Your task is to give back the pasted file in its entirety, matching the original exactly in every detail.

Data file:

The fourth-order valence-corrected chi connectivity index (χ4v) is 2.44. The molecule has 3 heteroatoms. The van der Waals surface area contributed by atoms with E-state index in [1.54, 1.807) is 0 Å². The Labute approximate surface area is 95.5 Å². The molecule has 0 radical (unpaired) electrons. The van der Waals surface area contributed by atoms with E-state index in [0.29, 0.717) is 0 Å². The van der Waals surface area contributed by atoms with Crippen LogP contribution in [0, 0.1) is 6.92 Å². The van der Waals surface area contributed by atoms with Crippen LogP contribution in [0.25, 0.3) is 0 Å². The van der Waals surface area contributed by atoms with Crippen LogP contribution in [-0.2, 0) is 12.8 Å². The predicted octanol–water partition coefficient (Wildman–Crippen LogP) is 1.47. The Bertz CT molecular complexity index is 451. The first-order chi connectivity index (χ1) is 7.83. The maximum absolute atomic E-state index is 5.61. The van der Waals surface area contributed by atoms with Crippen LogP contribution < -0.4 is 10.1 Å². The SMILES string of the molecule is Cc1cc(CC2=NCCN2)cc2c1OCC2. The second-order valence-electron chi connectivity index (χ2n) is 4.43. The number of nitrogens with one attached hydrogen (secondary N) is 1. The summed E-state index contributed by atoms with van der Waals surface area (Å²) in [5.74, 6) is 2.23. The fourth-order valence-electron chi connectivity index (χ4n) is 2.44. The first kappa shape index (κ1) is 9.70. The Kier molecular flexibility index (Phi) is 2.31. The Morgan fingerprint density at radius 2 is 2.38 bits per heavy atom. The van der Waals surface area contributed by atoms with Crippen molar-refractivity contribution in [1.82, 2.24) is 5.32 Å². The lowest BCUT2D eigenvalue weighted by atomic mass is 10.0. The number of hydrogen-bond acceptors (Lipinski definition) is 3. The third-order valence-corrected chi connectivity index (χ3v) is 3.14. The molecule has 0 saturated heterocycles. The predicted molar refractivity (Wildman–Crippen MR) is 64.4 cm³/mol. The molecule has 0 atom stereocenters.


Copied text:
The fourth-order valence-corrected chi connectivity index (χ4v) is 2.44. The molecule has 3 heteroatoms. The van der Waals surface area contributed by atoms with E-state index in [1.54, 1.807) is 0 Å². The Labute approximate surface area is 95.5 Å². The molecule has 0 radical (unpaired) electrons. The van der Waals surface area contributed by atoms with E-state index in [0.29, 0.717) is 0 Å². The van der Waals surface area contributed by atoms with Crippen LogP contribution in [0, 0.1) is 6.92 Å². The van der Waals surface area contributed by atoms with Crippen LogP contribution in [0.25, 0.3) is 0 Å². The van der Waals surface area contributed by atoms with Crippen LogP contribution in [-0.2, 0) is 12.8 Å². The predicted octanol–water partition coefficient (Wildman–Crippen LogP) is 1.47. The Bertz CT molecular complexity index is 451. The first-order chi connectivity index (χ1) is 7.83. The maximum absolute atomic E-state index is 5.61. The van der Waals surface area contributed by atoms with Crippen LogP contribution < -0.4 is 10.1 Å². The SMILES string of the molecule is Cc1cc(CC2=NCCN2)cc2c1OCC2. The second-order valence-electron chi connectivity index (χ2n) is 4.43. The number of nitrogens with one attached hydrogen (secondary N) is 1. The summed E-state index contributed by atoms with van der Waals surface area (Å²) in [5.74, 6) is 2.23. The fourth-order valence-electron chi connectivity index (χ4n) is 2.44. The first kappa shape index (κ1) is 9.70. The Kier molecular flexibility index (Phi) is 2.31. The Morgan fingerprint density at radius 2 is 2.38 bits per heavy atom. The van der Waals surface area contributed by atoms with Crippen molar-refractivity contribution in [1.82, 2.24) is 5.32 Å². The lowest BCUT2D eigenvalue weighted by atomic mass is 10.0. The number of hydrogen-bond acceptors (Lipinski definition) is 3. The third-order valence-corrected chi connectivity index (χ3v) is 3.14. The molecule has 0 saturated heterocycles. The predicted molar refractivity (Wildman–Crippen MR) is 64.4 cm³/mol. The molecule has 0 atom stereocenters.